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Drones are Bringing the Internet to Rural Farmers in Sicily

Drones are Bringing the Internet to Rural Farmers in Sicily
Food

Agricultural drones could help predict crop patterns

Macala Wright
  • 25 january 2016
  • Food

Italian-based Catanese R&D startup Heli-Lab has launched a drone project that features the use of drones to bring the Internet to areas in Sicily where there is no connection. The remote-controlled drones are employed for a wide range of activities, namely for agricultural, industrial and insurance purposes.

The tasks delegated to the drones are different and increase with the ability to equip the APR-specific technology. On the side, the drones are also transformed into real PCs and hot spots, thus collecting a large amount of data in flight and transferring them to the cloud, as well as serving as Internet Access Points.

Giuseppe Spallina, co-founder of Heli-Lab said,

“Since the drone is offline the network can also become a hot spot, or a router that allows those who come to earth to exploit the band. A useful way to not leave completely isolated areas affected by natural disasters and that can also be used by rescue workers of the first hour and by the Civil Defence.”

As I’ve previously written, the use of drones for agriculture and humanitarian efforts, drones used in this capacity further enable better food and manufacturing processes to develop. From the data gathered from drones, farmers can now start to understand and leverage that information in order to produce food more efficiently. According to the company, in agriculture, the use of Helio drones offers many benefits in the assessment of the health status of crops, including:

  • precision measurement of agriculture with cameras and infrared multispectral;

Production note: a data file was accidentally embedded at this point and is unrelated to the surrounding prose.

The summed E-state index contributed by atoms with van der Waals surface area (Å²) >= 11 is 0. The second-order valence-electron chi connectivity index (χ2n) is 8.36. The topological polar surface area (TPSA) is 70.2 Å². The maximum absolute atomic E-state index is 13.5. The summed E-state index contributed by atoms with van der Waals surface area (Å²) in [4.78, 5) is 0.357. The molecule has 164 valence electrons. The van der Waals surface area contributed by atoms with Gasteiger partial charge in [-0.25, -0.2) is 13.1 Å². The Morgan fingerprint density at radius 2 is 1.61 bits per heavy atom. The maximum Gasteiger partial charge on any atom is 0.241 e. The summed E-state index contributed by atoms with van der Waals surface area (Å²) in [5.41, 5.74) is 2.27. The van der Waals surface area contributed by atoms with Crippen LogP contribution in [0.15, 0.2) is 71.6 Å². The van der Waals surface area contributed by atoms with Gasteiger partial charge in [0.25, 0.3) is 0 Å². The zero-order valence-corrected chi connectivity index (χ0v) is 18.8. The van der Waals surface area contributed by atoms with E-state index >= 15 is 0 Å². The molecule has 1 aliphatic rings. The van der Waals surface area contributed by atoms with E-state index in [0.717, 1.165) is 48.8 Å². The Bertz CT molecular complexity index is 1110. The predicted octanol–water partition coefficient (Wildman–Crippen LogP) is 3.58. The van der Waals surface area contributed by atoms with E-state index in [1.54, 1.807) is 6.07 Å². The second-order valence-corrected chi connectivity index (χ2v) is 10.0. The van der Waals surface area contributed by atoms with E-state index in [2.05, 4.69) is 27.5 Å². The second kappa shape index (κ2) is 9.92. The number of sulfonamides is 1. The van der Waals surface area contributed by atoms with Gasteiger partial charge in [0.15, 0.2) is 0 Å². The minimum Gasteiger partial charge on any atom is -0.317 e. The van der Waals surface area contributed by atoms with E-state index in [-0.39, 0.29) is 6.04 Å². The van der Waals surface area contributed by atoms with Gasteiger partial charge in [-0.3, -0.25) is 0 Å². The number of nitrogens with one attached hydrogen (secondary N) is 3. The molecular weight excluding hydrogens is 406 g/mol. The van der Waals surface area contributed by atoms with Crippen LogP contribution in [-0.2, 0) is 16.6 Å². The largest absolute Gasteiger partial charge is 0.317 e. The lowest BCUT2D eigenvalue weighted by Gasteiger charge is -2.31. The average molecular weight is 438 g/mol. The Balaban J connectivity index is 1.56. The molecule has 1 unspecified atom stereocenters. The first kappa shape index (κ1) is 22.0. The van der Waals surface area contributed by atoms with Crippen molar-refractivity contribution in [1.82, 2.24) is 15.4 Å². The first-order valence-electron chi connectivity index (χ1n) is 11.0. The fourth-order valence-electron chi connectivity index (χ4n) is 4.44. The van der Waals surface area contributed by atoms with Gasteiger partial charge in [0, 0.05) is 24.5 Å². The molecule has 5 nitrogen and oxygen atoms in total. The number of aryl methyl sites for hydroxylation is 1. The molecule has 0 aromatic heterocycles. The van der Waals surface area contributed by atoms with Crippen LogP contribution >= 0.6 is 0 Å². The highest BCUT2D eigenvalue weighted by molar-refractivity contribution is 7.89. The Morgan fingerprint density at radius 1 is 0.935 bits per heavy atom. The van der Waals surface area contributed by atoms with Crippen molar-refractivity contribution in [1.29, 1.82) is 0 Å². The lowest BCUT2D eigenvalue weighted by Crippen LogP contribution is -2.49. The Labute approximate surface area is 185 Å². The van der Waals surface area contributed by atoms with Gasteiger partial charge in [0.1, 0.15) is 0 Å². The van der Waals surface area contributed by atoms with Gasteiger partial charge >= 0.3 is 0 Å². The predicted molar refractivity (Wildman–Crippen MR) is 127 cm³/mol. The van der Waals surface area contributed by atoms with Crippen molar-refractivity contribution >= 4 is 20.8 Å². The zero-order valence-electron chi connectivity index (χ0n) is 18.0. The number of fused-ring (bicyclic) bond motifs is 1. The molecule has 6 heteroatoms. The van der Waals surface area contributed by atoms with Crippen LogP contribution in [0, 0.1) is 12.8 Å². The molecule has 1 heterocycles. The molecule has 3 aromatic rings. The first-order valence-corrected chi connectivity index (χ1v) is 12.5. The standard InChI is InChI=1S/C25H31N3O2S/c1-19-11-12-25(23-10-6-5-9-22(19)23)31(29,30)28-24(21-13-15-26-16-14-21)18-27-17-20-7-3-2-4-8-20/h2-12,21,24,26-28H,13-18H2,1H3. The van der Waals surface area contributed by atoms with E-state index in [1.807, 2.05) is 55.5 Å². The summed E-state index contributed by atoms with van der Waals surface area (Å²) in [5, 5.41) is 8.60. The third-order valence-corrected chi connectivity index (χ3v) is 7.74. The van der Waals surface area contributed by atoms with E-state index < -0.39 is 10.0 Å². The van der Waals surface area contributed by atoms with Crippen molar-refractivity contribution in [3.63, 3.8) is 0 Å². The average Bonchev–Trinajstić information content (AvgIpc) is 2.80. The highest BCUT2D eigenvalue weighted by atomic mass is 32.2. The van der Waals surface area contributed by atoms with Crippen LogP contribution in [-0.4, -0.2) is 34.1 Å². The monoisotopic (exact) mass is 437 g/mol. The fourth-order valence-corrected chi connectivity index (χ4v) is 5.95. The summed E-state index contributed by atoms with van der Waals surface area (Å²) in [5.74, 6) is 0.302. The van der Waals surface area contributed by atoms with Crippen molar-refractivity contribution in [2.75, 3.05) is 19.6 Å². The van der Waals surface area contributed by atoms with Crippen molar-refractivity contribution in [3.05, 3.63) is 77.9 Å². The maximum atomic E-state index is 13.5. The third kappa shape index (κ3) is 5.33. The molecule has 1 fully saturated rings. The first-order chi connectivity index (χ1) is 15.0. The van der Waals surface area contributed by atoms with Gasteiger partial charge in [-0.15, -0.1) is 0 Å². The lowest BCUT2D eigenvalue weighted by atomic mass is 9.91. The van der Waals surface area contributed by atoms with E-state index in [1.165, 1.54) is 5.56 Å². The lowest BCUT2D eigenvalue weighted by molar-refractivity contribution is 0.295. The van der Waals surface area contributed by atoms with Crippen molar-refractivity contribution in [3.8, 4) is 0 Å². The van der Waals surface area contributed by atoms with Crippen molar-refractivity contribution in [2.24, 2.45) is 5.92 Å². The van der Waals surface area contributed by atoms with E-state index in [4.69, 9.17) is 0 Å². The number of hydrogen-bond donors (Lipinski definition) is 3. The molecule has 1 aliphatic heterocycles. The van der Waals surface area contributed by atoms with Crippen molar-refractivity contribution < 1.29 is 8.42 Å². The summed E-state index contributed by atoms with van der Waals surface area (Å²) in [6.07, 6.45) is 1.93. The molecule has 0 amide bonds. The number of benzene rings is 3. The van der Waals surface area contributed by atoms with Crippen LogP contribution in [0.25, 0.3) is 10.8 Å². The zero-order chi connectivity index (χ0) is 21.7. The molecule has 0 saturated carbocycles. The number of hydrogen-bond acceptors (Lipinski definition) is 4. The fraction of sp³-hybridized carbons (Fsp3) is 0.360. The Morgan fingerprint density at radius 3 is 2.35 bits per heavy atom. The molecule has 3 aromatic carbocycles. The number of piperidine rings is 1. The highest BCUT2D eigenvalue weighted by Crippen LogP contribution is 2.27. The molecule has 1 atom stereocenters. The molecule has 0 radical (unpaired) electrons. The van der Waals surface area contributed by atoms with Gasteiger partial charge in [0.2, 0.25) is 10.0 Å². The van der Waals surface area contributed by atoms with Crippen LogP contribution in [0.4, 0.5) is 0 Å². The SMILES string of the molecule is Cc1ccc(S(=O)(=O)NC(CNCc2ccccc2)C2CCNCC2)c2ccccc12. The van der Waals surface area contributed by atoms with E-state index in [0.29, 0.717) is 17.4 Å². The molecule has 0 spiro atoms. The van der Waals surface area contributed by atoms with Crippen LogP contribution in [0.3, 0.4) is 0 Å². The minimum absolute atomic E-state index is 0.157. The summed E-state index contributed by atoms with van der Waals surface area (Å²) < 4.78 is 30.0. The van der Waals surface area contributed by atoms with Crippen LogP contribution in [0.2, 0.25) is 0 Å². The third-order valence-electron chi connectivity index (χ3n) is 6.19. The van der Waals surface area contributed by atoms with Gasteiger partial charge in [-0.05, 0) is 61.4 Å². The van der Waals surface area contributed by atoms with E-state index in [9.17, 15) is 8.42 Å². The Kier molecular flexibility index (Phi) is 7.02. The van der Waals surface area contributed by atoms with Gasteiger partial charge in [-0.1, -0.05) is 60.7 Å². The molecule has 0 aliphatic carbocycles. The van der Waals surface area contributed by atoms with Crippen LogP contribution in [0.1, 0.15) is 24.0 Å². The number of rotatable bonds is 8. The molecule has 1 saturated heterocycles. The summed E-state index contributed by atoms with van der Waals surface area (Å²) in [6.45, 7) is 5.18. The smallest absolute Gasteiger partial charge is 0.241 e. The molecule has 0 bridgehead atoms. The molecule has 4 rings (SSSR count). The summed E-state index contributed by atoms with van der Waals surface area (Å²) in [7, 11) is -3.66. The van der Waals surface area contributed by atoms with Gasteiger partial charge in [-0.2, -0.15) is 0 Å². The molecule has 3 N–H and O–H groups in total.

• study and monitoring of the state of force of biomass, forest and agricultural;
  • analysis, forecasting, prevention and monitoring of the harvest;
  • treatments with pesticides and fungicides shedding DRONI high payload

The cumulative data gathered and provided by drones can then be built into softwares that visualize patterns and trends in the soil; which ultimately helps farmers understand what is happening beneath the ground so they can compensate for any deficiencies their crops have. Being able to store that data in the cloud allows them to model patterns past and present over a region or an entire area and make future predictions on crop cycles.

The American Farm Bureau Federation estimates farmers’ return-on-investment alone could be $12 per acre for corn and $2 to $3 per acre for soybeans and wheat for the efficiencies that drones provide. The Helio-Lab drone helps Italian farmers achieve what the AFAB predicts stateside. The Internet installed on the Helio drone could allow farmers to connect with one another, assisting in the sharing of ag data and information.

helio-drone-1.jpg

In the future, these devices could possibly even create agribusiness troubleshooting communities based on simple access points built within the vary machines they’re using. Wouldn’t it be great to share information and get knowledge from fellow farmers? What’s more, given its current funding model, this could also enable Helio-Lab to achieve a more cost-effective agridrone data solution than what’s currently on the U.S. market from Agribotix at $11,900 per year for use. While you may have crop efficiencies and increase your profit, a price tag like that may limit access to many farmers who rely on subsidies worldwide just keep the lights on.

Heli-Lab

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